and installation of kits, which had been done. It was further

brought to the notice that the upgradation of the software and

the training could not be performed by the appellant herein due

to the order of status­quo. The High Court noted the nature of

the supplies made by the appellant to the schools under the

Zilla Parishad, Washim and observed that the supply order at

Gadchiroli Zilla Panchayat was issued to the respondent No.2

herein, also by same CEO. Since both these suppliers had

participated in both the places, the High Court has assumed

foul play and has abruptly arrived at the conclusion that the

State Government and the Chief Executive Officer of Zilla

Parishad, Washim are to proceed in the matter as per law and

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initiate steps to recover all amounts paid to the appellant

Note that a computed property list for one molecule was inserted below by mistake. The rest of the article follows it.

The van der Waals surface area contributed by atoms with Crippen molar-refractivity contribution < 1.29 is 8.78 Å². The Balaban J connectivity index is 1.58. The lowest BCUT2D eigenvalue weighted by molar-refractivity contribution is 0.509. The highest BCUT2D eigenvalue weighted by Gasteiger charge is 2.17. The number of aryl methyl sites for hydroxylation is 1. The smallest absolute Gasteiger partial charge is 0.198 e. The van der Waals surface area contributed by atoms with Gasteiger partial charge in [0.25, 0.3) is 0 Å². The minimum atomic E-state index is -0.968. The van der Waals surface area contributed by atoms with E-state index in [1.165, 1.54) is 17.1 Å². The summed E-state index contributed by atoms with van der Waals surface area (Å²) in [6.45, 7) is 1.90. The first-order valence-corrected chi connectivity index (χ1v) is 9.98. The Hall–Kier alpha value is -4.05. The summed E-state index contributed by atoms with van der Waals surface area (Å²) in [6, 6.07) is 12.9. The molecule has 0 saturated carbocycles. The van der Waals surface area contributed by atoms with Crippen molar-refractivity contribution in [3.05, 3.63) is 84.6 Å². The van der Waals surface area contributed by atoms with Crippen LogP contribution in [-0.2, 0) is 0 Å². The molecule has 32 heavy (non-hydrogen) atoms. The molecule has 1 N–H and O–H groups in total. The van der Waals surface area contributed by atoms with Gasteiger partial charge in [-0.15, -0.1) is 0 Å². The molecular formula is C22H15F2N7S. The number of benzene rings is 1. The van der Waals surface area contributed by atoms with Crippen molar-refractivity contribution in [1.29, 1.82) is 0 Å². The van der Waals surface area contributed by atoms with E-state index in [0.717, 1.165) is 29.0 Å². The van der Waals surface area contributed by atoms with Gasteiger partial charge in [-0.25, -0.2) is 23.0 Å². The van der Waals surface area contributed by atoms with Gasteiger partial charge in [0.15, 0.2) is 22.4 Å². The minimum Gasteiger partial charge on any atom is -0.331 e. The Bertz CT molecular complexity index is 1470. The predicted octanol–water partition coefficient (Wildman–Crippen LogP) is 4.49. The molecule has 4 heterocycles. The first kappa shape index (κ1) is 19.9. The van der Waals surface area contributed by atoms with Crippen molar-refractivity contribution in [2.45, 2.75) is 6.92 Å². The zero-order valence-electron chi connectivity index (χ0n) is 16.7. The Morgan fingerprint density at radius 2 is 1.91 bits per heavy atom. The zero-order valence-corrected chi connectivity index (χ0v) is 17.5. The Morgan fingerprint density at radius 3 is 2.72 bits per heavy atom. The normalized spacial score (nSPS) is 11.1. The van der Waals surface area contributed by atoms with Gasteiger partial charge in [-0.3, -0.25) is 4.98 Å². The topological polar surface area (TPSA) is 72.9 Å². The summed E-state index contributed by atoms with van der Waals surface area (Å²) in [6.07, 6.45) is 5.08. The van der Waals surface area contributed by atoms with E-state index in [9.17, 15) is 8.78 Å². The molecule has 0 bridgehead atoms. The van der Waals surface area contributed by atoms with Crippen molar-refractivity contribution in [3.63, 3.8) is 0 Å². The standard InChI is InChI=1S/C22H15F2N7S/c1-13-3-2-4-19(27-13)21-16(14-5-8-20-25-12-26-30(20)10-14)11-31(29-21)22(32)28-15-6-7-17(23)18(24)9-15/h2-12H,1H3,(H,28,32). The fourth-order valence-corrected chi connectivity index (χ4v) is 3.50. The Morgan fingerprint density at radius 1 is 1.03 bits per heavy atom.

herein and further directed the filing of police complaints. The

appellant being successful in the tender process regarding

which no fault was found is aggrieved by the directions issued

by the High Court to recover the amount despite the kits being

supplied by him.

8. We have heard Ms. Bansuri Swaraj, learned counsel for

the appellant and Shri Hrishikesh Chitaley, learned counsel for

the respondent No.5. The respondents No.1 to 4 though served

are unrepresented. We have perused the appeal papers

including the counter­affidavit filed on behalf of the respondent


9. At the outset, as already noted the genesis of the petition

was the challenge to the tender process wherein the appellant

had succeeded and the supply order was placed on them. The

writ petition though ultimately considered as being in public

interest was initiated by the respondent No.5 herein who is the